Education Bill

Memorandum submitted by the Association of Educational Psychologists (E 44)

Education Bill and Educational Psychology Services

The Association of Educational Psychologists (AEP) is the professional association and trade union for Educational Psychologists (EPs) in the United Kingdom. AEP is organised exclusively for and by EPs and currently has 3250 members across England, Scotland, Wales and Northern Ireland. The AEP seeks to promote the overall well-being of children and young people, promotes cooperation between EPs and seeks to establish good relationships between EPs and their employers.

Educational psychologists work with children and young people aged from 0-19 but the majority of their time is spent with school-age children. EPs play a key part in helping shape how educational settings approach a vast range of educational issues including curriculum development, Special Educational Needs, gifted and talented support and behaviour management. EPs carry out a wide range of statutory and non-statutory work that helps to improve learning, developmental and welfare outcomes for all children and young people, but especially those within the most vulnerable situations.

The AEP has a specific interest in the Education Bill given the changes it proposes, both directly and indirectly, to the ways in which schools will co-operate and interact with a range of partners, including local authorities, specialist support services and parents.

Education Bill

The AEP welcomes the principles behind the Education Bill to improve educational standards, narrow the educational attainment gap, and improve outcomes for all children and young people. However, the AEP is concerned that the Bill has been published ahead of the SEN Green Paper. Given the range of reforms that will be put forward in the Green Paper and the impact of these on some of the most vulnerable school pupils, it remains that many of the proposals in the Education Bill cannot be fully known until the direction of travel for SEN policy and the implications of the Green Paper are fully understood.

In this context, the AEP is urging the Government to provide clarity on three overriding concerns about the proposed legislation:

· whether changes to exclusion procedures and discipline measures will impact disproportionately on children within vulnerable circumstances, especially those with SEND or caring responsibilities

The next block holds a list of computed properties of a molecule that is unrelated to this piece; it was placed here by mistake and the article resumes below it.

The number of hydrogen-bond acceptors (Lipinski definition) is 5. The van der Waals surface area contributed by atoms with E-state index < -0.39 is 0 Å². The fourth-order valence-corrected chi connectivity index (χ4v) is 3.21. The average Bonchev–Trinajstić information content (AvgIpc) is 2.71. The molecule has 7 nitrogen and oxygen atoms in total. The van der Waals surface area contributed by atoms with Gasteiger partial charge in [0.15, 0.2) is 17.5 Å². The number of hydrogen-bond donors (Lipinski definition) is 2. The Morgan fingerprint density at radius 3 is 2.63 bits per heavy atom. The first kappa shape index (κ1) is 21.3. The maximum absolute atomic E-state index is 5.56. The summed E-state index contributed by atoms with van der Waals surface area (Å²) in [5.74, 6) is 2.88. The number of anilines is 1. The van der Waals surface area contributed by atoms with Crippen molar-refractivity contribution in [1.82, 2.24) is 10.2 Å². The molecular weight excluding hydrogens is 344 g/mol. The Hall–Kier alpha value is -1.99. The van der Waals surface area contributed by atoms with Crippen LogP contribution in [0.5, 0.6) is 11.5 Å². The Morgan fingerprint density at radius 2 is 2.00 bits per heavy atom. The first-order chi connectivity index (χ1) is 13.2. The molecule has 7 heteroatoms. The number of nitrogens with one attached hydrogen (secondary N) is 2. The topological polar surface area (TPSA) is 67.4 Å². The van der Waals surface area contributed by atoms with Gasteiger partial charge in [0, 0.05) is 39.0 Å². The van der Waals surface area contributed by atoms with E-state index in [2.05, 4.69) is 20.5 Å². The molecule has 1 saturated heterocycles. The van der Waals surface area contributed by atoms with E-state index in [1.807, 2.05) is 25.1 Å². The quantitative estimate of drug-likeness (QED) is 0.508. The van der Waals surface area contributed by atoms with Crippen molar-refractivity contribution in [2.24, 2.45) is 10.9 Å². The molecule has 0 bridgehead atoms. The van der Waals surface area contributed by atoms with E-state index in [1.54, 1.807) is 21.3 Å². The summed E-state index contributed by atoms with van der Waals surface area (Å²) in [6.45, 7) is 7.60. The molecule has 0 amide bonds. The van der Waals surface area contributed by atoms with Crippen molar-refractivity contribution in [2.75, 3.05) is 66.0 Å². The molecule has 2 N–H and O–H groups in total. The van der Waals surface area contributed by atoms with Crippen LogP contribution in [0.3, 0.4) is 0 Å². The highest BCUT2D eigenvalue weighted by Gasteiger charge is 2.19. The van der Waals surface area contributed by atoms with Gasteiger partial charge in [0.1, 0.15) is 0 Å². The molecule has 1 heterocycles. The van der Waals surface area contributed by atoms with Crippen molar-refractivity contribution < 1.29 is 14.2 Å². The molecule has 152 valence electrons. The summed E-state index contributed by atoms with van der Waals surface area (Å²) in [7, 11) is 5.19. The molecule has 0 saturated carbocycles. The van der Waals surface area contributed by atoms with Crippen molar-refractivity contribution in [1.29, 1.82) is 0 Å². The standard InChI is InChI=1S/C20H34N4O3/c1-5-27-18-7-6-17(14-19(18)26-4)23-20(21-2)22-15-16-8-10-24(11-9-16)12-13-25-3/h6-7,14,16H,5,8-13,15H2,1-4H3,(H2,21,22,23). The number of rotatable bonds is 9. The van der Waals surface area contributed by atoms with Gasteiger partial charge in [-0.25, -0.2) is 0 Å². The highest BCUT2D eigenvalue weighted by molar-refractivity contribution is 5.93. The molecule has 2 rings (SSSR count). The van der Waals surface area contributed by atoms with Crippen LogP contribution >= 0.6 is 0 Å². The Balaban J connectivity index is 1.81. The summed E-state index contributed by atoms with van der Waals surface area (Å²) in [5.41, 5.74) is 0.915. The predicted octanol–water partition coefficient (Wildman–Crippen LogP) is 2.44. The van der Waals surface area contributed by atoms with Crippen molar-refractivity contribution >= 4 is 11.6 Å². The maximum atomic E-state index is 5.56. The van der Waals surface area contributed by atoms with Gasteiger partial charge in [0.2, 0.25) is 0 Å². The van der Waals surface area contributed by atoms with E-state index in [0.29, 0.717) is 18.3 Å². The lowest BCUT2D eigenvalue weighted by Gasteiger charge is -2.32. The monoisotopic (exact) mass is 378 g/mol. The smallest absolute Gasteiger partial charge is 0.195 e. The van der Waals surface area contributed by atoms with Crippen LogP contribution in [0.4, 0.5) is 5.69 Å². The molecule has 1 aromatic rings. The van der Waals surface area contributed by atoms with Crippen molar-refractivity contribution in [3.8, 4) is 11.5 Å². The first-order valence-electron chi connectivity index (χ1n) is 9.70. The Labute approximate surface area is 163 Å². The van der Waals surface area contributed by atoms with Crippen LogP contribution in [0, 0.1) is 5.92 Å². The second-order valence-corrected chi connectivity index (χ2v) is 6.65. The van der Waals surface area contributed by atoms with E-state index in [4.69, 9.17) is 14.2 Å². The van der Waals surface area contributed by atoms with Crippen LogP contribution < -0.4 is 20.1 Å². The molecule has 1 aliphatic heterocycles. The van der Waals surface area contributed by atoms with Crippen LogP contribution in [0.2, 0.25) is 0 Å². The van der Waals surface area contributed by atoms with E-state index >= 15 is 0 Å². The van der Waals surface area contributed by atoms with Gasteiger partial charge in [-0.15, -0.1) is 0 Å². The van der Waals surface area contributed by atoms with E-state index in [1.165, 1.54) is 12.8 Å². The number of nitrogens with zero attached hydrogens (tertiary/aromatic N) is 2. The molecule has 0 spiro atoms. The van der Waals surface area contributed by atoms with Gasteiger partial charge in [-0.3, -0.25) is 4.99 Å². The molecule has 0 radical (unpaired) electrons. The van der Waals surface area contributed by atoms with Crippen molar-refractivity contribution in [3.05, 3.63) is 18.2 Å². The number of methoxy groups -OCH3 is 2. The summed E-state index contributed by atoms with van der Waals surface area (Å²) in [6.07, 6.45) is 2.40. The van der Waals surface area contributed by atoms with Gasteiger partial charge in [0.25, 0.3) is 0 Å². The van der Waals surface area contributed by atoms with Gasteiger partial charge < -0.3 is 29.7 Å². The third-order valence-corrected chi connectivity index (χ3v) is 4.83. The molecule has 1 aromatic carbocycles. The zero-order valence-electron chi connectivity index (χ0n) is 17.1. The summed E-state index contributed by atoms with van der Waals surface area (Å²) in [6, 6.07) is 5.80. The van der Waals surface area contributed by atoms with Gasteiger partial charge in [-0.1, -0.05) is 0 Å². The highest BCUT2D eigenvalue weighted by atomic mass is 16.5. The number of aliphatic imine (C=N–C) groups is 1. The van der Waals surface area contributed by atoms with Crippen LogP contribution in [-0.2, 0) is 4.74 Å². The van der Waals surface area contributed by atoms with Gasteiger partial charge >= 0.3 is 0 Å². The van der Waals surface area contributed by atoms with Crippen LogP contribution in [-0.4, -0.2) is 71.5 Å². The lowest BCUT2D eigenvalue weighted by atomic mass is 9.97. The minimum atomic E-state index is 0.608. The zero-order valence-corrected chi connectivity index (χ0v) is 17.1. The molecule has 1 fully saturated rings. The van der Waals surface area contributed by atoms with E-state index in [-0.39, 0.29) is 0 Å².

· whether implications of removal of duty on schools to co-operate with local authorities will impede strategic planning and co-ordinated delivery of specialist support services

· how the Bill will ensure that duties and safeguards for children with SEND remain in place ahead of implementation of SEN Green Paper

Early Years provision

Clause 1 of the Bill would amend current legislation to extend the provision of targeted free early years services to disadvantaged two year old children beyond the free universal services that already exist for three and four year olds. The AEP welcomes the Government’s focus on early intervention and is encouraged by the recent recommendations made by both Frank Field in his Poverty Review and Graham Allen in his review into Early Intervention. In light of an EP’s diagnostic and assessment skills, EPs must play a role in early identification and intervention as well as supporting all children’s professionals across education, health and domestic care settings to be able to perform a diagnostic role at the earliest stage when intervention has a much better chance of resulting in improved outcomes for children. The AEP is eager to explore how EPs can contribute to delivering the recommendations made in the Allen review and strengthening the quality of early years provision through EP support.

EP services should therefore be available to children, parents, teachers and all children’s service professionals on an equitable basis and the AEP is concerned that moves to provide targeted support to particular groups of children in early years settings may have adverse consequences on access to specialist support services such as educational psychology for other groups.

We are additionally concerned that educational psychology is often viewed in the narrowest of terms, solely as an educational resource used by local authorities to deliver statutory services for the assessment of special educational needs. However, EP professionals play a wide role beyond the boundaries of schools in the local community. This work offers important opportunities to work at preventive and early-intervention levels. Uncertainty about how EP services will be delivered in the future is affecting the capacity and ability of local authorities to continue delivering EP support to vulnerable children and families through early intervention services. As such EP involvement is not considered an immediate statutory priority.